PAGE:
" Misunderstood "    [ part of a full article ]   
                by Inday Badiday

Another artist who has been making the news since she entered the business 
is Regine Velasquez. I first met Regine during a party I threw for my 
brother when he passed the board exams in 1983. Back then, she was
known as Chona, a Bulakeña with a great voice. But greater still was her 
determination to succeed. I remember her jamming with Gina Tagasa, my 
niece, the soon-to-be singing sensation unaware of the hoopla that her 
future status would bring her.

It would take a few years before I realized that the Regine who's been 
making waves in the music industry was the Chona I met in my brother's 
party. Her transformation was remarkable. Her bearing and confidence 
certainly speak of the determination she kept alive in her heart, the 
belief of others in her and the prayers that made her into what she is today.

And with her physical changes came the intrigues. Rumors spread that Regine 
has had this and that fixed and that her beauty is a "marvel of science." 
Frankly, I think what "changed'' Regine's appearance is the inner beauty 
she possesses. This time it's no longer contained inside but radiates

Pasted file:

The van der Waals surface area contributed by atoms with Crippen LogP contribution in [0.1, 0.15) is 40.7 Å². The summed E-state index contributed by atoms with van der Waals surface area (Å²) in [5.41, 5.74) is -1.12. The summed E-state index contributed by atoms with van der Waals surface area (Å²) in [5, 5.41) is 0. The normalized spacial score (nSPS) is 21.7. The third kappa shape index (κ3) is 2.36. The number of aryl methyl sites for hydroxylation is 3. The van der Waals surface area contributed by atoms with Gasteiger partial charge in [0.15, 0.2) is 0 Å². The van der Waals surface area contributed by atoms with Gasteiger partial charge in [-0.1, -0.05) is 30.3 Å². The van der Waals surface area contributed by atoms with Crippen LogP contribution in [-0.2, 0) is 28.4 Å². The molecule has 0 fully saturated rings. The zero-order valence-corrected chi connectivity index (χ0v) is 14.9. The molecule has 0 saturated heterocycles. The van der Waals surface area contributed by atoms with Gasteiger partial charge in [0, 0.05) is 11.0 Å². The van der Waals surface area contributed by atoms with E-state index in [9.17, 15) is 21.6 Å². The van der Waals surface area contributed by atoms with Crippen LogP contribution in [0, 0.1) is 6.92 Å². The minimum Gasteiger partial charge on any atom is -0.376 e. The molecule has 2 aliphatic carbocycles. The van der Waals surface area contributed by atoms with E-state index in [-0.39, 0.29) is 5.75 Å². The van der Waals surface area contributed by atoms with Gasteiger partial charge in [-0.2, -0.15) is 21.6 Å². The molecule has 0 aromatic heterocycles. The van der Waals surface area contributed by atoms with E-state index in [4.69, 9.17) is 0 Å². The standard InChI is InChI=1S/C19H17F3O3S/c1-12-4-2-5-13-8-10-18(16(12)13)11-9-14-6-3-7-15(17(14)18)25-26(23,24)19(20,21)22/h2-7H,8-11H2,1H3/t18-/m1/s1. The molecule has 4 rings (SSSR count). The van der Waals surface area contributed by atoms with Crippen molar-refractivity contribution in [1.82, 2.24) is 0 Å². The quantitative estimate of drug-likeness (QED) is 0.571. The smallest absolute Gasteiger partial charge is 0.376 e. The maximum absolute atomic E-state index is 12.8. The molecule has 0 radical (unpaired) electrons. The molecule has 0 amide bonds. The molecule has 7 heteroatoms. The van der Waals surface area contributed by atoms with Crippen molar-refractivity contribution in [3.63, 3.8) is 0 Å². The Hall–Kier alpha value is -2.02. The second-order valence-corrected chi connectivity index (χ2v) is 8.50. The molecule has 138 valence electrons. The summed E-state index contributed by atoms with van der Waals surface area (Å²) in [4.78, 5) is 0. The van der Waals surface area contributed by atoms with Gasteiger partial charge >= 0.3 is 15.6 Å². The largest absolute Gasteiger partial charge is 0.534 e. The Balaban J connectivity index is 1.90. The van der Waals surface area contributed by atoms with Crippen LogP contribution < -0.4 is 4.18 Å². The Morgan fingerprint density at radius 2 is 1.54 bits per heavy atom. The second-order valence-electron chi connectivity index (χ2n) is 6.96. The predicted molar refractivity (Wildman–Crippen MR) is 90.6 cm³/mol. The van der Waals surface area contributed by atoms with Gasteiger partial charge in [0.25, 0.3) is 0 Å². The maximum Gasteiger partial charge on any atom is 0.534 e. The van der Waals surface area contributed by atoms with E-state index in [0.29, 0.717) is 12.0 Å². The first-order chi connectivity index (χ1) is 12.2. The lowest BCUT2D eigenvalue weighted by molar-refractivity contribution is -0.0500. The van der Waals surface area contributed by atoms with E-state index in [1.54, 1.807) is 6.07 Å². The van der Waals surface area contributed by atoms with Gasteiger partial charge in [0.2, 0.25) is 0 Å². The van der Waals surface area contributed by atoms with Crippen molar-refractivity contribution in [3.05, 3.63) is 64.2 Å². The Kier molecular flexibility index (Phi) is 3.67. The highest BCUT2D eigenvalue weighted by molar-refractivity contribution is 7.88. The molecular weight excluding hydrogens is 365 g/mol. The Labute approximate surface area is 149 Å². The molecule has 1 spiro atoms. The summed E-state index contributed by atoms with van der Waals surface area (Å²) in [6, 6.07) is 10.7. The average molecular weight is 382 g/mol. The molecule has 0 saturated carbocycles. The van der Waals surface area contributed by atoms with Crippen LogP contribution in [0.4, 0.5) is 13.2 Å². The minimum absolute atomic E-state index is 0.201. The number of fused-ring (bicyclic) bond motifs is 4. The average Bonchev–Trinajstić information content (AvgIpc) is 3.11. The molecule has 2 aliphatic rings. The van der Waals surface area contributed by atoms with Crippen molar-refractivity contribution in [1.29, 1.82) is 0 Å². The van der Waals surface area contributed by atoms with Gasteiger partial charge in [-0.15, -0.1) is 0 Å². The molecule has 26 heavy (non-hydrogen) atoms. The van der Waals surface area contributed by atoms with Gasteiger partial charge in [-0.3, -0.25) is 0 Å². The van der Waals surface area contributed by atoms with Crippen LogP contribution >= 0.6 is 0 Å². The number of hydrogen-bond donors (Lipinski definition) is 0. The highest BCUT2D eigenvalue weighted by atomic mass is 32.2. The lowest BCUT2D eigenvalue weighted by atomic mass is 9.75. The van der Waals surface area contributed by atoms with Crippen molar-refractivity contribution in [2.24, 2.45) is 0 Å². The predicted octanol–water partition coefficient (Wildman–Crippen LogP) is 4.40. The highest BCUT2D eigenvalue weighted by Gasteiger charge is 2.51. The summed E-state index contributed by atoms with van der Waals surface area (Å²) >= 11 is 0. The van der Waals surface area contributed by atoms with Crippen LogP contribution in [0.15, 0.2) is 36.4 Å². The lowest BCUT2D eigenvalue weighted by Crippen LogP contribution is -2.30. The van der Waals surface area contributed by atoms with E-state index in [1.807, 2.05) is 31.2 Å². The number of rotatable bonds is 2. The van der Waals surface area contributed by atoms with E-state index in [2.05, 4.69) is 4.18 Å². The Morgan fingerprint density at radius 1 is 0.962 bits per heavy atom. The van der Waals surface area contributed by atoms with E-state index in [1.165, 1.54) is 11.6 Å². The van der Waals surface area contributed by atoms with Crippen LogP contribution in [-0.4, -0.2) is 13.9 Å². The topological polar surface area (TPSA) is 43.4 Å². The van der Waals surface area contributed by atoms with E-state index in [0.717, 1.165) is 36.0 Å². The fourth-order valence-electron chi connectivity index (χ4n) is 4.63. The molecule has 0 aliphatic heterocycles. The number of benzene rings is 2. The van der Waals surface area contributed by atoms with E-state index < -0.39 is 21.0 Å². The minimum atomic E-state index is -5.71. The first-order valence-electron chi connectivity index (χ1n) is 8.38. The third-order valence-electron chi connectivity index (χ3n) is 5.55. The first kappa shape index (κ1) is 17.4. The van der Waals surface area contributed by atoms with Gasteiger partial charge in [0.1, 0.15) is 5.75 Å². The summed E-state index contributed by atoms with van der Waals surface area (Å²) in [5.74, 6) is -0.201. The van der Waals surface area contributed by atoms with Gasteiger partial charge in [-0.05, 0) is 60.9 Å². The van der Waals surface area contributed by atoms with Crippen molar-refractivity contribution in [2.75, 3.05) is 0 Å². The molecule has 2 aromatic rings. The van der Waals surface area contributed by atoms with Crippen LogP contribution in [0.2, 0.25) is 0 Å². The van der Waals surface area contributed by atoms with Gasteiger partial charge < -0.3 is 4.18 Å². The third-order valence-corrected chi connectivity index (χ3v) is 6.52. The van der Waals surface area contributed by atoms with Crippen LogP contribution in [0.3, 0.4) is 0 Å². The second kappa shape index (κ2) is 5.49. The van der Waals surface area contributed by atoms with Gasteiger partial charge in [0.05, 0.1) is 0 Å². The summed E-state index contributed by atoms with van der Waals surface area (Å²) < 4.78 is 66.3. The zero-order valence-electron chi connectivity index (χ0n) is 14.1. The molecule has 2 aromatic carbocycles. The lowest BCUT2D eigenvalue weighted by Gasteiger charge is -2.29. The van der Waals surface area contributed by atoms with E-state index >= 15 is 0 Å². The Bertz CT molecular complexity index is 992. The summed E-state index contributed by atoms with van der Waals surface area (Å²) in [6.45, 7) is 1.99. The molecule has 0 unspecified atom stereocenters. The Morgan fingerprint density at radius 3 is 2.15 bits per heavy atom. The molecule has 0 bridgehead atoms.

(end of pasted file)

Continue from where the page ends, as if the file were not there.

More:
outside as well.

Easy to Please

Despite her elegant image, however, I think Regine is still the same 
Bulakeña: simple and easy to please. Many people think that she's 
unapproachable and that she's allowed success to go to her head.

But I think Regine is just cautious in dealing with people because she 
wants to keep her Bulakeña persona intact. And this she cannot do 
if she totally her celebrity status to overwhelm her completely.

The last time Regine and I talked was during the launching of her latest 
album recently at Hard Rock Café. It was a well-attended presscon
(yet another proof that Regine is genuinely well-loved by the press 
and the masses). But the show started later than usual.

Since I had a radio show to attend to, I asked her publicist if I could 
talk to Regine ahead of the others. Within minutes, I was whisked upstairs 
and interviewed a wiser, more beautiful Regine. She refused to talk about 
the embassy issue (which I understood, as it is under appeal). But I felt 
that she had gained some valuable lessons from the whole experience.


Originally presented in
Phil. Daily Inquirer, Aug. 26, 2000




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